20.7 million Americans (8.8% of all US adults) attended a classical music performance in 2012, according to the National Endowment for the Arts’ recent survey highlights. 19 million (8.1%) attended a jazz gig. But if these millions of classical & jazz fans tried to use any of the most popular digital music services to access classical or jazz music at home, they’d likely end up confused and unable to find what they’re looking for. read more
This post authored by FMC communications intern Olivia Brown
Metadata. Sounds like a android with irony issues. But it’s actually important to musicians and composers.
So what is it? Metadata is information that lives with every file on your computer. Through a mix of words and numbers, metadata describes files so that they can be managed by both the user and the system. In the case of a music file, metadata refers to the tags associated with a particular piece of music — such as the artist, album name, year of release, etc. These tags are definitely useful for the listener in keeping track of a digital collection. For artists, it’s about tracking for downloads and plays, which can ensure timely and accurate compensation.
Unfortunately, not all systems to organize metadata are created equal. Non-rock artists, especially jazz and classical musicians, have borne the brunt of some of the most poorly organized metadata out there. This is largely because the new business models are often developed with only popular music in mind.
Recently, All Things Digital’s MediaMemo reported on some anonymous-insider murmurings (are there any other kind?) about Sony and other major labels prepping to launch a classical music-oriented digital store. (According to the rumors, jazz is a possibility as well.)
But why a genre-specific download store? Isn’t classical music available at other sites and services?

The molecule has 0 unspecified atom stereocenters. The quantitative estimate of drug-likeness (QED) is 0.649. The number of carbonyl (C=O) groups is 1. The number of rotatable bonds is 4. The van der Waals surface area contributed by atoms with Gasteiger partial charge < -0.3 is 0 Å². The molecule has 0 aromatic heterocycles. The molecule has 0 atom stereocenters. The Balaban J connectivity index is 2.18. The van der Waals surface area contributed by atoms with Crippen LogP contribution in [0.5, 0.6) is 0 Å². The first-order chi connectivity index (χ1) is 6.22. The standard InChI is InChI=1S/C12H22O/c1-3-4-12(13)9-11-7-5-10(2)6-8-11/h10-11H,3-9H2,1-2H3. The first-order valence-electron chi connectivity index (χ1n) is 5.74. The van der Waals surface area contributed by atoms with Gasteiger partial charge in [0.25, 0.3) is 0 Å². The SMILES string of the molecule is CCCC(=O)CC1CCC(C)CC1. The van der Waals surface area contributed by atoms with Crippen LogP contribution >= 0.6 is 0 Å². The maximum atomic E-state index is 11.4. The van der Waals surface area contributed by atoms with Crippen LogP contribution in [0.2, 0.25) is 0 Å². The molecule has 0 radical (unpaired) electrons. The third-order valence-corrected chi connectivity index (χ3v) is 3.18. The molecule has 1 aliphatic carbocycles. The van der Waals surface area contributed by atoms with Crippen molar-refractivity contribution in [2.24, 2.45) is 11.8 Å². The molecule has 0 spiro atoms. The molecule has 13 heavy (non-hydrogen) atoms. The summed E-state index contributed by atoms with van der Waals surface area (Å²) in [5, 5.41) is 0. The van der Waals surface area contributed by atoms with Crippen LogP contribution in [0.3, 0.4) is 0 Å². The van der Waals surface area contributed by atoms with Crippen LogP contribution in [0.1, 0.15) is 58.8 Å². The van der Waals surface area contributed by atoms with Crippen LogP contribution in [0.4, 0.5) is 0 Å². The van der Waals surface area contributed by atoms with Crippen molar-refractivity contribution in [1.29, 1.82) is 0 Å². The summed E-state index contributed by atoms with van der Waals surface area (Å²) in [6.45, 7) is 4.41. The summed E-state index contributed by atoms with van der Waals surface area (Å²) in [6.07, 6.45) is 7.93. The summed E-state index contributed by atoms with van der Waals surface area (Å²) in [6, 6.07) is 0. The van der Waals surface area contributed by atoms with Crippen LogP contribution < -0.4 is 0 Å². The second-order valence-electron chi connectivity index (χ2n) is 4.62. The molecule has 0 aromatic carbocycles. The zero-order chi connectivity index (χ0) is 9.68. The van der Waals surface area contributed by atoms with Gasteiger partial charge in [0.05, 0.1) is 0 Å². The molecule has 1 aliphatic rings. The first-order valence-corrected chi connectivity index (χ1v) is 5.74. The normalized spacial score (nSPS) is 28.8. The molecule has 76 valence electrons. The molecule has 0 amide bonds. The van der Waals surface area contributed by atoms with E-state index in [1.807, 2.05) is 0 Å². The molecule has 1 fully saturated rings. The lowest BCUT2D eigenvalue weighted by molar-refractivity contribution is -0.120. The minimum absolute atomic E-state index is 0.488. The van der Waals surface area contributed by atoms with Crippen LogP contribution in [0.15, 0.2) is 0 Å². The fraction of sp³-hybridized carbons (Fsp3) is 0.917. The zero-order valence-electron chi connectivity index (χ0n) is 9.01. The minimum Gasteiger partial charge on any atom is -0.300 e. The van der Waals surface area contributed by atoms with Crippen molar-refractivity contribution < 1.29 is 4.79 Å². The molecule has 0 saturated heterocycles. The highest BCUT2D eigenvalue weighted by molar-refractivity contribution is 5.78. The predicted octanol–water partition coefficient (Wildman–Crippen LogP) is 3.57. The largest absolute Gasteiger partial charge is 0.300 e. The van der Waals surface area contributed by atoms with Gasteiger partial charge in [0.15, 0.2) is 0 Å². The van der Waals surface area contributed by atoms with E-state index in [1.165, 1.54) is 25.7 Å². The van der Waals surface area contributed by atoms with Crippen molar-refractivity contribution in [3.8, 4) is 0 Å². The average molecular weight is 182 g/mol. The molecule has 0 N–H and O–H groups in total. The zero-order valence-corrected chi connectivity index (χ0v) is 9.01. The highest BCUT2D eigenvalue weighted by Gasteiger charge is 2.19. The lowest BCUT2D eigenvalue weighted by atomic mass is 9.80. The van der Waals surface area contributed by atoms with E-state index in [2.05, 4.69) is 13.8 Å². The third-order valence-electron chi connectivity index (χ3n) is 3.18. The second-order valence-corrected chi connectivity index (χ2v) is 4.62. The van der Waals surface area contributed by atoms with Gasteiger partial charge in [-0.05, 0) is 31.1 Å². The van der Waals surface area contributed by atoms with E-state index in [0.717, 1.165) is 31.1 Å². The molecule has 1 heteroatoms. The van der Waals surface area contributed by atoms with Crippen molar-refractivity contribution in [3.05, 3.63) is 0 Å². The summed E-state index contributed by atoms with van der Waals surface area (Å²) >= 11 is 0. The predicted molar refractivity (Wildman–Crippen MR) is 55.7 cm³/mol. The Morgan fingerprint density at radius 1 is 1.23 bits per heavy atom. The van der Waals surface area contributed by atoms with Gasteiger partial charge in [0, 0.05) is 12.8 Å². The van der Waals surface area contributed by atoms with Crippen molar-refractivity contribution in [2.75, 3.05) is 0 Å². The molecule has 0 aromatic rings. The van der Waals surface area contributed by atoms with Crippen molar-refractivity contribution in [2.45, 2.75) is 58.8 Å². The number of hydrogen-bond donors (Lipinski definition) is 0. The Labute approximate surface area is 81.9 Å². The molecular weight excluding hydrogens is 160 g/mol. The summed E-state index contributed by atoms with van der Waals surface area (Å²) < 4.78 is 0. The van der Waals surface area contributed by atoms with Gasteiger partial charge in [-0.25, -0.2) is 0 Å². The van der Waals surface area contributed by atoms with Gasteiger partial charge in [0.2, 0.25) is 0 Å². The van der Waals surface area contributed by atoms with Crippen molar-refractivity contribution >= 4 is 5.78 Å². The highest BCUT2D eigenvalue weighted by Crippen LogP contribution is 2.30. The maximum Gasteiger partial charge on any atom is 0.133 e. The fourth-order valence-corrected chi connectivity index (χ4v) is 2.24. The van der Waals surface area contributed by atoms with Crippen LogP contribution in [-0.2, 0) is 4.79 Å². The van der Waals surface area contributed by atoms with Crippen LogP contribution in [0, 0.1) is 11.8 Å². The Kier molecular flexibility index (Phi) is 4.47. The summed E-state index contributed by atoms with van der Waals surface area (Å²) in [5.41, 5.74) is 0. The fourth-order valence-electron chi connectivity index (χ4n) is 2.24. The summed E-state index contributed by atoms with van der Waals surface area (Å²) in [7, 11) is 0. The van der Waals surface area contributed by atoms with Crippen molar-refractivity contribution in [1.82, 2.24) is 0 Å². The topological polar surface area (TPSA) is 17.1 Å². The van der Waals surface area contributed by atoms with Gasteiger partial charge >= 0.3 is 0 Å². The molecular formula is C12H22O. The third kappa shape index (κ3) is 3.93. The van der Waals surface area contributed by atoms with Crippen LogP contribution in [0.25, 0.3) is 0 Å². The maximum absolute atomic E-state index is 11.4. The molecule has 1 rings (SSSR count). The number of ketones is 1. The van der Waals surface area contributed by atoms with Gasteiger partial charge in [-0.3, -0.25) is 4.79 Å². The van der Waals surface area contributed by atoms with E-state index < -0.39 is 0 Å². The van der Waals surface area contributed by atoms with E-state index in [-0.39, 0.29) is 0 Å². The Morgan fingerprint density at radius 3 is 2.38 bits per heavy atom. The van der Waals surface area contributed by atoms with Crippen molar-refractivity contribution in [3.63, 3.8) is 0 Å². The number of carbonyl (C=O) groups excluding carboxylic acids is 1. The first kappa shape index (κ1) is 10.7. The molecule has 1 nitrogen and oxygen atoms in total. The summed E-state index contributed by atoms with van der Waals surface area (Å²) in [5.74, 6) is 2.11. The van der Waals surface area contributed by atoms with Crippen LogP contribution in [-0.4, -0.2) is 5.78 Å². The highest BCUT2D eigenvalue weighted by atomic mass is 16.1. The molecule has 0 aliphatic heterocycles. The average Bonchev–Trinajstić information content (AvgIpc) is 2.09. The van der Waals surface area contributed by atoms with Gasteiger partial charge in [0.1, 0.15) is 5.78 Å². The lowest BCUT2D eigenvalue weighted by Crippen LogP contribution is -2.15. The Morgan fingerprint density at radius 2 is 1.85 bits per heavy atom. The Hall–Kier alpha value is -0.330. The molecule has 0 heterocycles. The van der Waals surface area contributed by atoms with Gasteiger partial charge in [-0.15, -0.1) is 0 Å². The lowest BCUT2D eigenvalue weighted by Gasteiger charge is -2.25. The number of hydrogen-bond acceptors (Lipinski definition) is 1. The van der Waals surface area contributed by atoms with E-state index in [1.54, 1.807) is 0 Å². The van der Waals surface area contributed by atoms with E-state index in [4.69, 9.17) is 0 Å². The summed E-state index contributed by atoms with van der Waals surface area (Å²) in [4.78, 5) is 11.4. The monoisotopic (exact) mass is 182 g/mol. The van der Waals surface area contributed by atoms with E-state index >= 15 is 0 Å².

Just a decade ago, options for hearing chamber music, jazz, and world music on the radio were straightforward and rather limited: a local NPR or Pacifica station spinning Beethoven string quartets or Wynton Marsalis on a dial filled with infinite varieties of commercial pop, country, and talk. But as with many art forms, the Internet has revolutionized how niche music reaches fans. With recording, podcasting and webcasting becoming cheaper every day, traditional radio broadcasts have morphed into dozens of new forms on the web, and ? perhaps most importantly ? the line between being a performer and a broadcaster has blurred. This new environment offers new possibilities for reaching new audiences, but it requires a new way of thinking about radio. read more
Chicago Classical Music is running a two part piece over the next two weeks called “Think Digitally, Broadcast Globally” by the Future of Music Coalition. The piece focuses on how the Internet has changed the way classical, jazz and world music reaches fans. Here’s an excerpt from the first installment:
Just a decade ago, options for hearing chamber music, jazz, and world music on the radio were straightforward and rather limited: a local NPR or Pacifica station spinning Beethoven string quartets or Wynton Marsalis on a dial filled with infinite varieties of commercial pop, country, and talk. read more
How Digital Services Fail Classical & Jazz Musicians, Composers, and Fans
Wednesday, October 16, 2013
This is an excerpt of material first presented by Jean Cook at CASH Music Summit in Portland,OR in August 2013.
There is a special kind of data that enables the discovery and consumption of music. It’s called metadata. This article describes two specific ways that services like Spotify, iTunes, Rhapsody, Google Music, and Pandora dramatically underserve the market for classical and jazz music because of the way they treat the metadata for these genres. But first, a little about what metadata is. read more